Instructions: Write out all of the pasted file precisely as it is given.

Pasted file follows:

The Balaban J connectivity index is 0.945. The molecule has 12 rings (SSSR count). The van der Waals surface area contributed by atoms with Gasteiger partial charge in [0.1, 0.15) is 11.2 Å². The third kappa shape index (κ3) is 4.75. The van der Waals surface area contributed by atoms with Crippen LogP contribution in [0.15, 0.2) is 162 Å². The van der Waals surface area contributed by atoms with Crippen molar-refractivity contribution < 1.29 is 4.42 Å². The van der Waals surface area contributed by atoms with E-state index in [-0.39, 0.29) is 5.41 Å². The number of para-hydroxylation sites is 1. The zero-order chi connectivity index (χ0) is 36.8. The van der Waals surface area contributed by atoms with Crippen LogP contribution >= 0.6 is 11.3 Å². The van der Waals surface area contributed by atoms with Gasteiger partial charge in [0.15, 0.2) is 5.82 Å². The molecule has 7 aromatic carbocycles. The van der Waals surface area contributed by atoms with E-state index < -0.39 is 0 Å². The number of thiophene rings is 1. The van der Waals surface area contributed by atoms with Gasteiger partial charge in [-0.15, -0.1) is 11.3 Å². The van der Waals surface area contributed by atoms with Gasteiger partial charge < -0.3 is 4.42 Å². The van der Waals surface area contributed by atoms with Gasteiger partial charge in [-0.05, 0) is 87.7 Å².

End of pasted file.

The Balaban J connectivity index is 0.945. The molecule has 12 rings (SSSR count). The van der Waals surface area contributed by atoms with Gasteiger partial charge in [0.1, 0.15) is 11.2 Å². The third kappa shape index (κ3) is 4.75. The van der Waals surface area contributed by atoms with Crippen LogP contribution in [0.15, 0.2) is 162 Å². The van der Waals surface area contributed by atoms with Crippen molar-refractivity contribution < 1.29 is 4.42 Å². The van der Waals surface area contributed by atoms with E-state index in [-0.39, 0.29) is 5.41 Å². The number of para-hydroxylation sites is 1. The zero-order chi connectivity index (χ0) is 36.8. The van der Waals surface area contributed by atoms with Crippen LogP contribution >= 0.6 is 11.3 Å². The van der Waals surface area contributed by atoms with Gasteiger partial charge in [0.15, 0.2) is 5.82 Å². The molecule has 7 aromatic carbocycles. The van der Waals surface area contributed by atoms with E-state index < -0.39 is 0 Å². The number of thiophene rings is 1. The van der Waals surface area contributed by atoms with Gasteiger partial charge in [-0.15, -0.1) is 11.3 Å². The van der Waals surface area contributed by atoms with Gasteiger partial charge < -0.3 is 4.42 Å². The van der Waals surface area contributed by atoms with Gasteiger partial charge in [-0.05, 0) is 87.7 Å².